Three common Whatsapp scams (and how you protect yourself against it)

WhatsApp is one of the most popular means of communication at the moment and therefore also an attractive target for scammers. We show you how to arm against common WhatsApp scams.

1. WhatsApp has expired

We see the messages lately show up regularly: WhatsApp users who complain about recurring pop-ups in their browser reporting that the chat service has expired. This is followed by the ‘advice’ to install an update to resolve it as your contacts, messages, and media will be lost. Don’t ever believe that because after the update you’re stuck with a subscription that will cost between five and ten dollars per week.

If you can’t get rid of the “WhatsApp expired” notification, erase the data, cookies, browser history or remove and reinstall it. If the problem persists, consider making a backup copy of your data and restore the factory settings. Whether you WhatsApp has actually expired or not, you can check yourself by going to Settings > Account > Payment Information. For most users the subscription to WhatsApp extends annually free of charge.

2. WhatsApp outdated

Some WhatsApp users report that they also get pop-ups in their browser that claim that the version of the application they are using is outdated. It speaks for itself that you should not click on this type of blinking messages. Updates to WhatsApp are always rolled out via Google Play and you can look in ‘My Apps’ if a newer version is available. Additionally, you can, if you search in the Play Store to WhatsApp, check whether an update is available.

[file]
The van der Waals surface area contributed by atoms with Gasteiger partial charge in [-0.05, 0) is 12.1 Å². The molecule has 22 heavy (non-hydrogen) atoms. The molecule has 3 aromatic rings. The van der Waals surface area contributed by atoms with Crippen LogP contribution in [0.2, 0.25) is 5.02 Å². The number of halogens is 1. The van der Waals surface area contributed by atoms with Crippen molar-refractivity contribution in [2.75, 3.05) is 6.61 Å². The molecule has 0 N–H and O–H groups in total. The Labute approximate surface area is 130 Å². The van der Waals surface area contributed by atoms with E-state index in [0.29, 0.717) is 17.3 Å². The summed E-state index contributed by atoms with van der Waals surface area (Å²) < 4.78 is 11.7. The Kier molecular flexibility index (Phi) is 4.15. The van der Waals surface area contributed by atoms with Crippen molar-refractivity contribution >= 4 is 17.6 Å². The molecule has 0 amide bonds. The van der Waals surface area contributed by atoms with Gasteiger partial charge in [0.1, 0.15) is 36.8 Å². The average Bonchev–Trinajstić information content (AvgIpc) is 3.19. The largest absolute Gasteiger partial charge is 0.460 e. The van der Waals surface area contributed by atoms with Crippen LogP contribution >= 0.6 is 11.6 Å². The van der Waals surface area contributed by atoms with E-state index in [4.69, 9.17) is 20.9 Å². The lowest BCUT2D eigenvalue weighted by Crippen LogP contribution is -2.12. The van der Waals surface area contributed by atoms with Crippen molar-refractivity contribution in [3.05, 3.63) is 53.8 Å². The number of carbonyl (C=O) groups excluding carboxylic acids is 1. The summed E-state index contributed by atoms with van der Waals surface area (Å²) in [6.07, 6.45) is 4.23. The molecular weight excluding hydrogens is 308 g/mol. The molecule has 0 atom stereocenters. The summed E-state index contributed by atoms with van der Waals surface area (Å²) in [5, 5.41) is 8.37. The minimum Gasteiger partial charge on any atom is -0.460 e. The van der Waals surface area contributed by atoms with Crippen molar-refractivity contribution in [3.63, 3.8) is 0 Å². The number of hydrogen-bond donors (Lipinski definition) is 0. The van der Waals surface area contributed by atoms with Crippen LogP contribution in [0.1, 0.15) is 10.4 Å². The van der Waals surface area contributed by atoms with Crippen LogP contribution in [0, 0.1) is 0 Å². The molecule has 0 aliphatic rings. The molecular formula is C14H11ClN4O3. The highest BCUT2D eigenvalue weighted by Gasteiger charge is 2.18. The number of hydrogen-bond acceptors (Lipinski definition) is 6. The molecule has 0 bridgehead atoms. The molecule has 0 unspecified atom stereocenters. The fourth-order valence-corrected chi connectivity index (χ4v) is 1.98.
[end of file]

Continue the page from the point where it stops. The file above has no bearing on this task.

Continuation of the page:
Whatsapp scamming

Sometimes updates are first available through the official website rather than in Google Play; In that case, you can download the app and manually install the APK file. However, avoid unofficial channels that provide updates; you can’t check for potential malware that is included.

3. Messages from ‘friends’

Always be critical of links or strange messages that you receive from other users via WhatsApp, even if at first sight they are from you know or people who claim to work for the service. Think of interesting offers and rewards you might receive by clicking on a link. In many cases, this is phishing; so never click them! Also, if you need to send messages to contacts in order to avoid having to pay for WhatsApp, you can ignore them and put them directly in the trash.

Finally, there are cases of fraud via WhatsApp which the victim is approached by someone posing as an acquaintance. During the call the phone number of the caller is not displayed, only the Facebook photo. By generating confidence and saying that online banking was not working, the scammer hopes to catch money. Since most users then get suspicious, this trick is usually unsuccessful.

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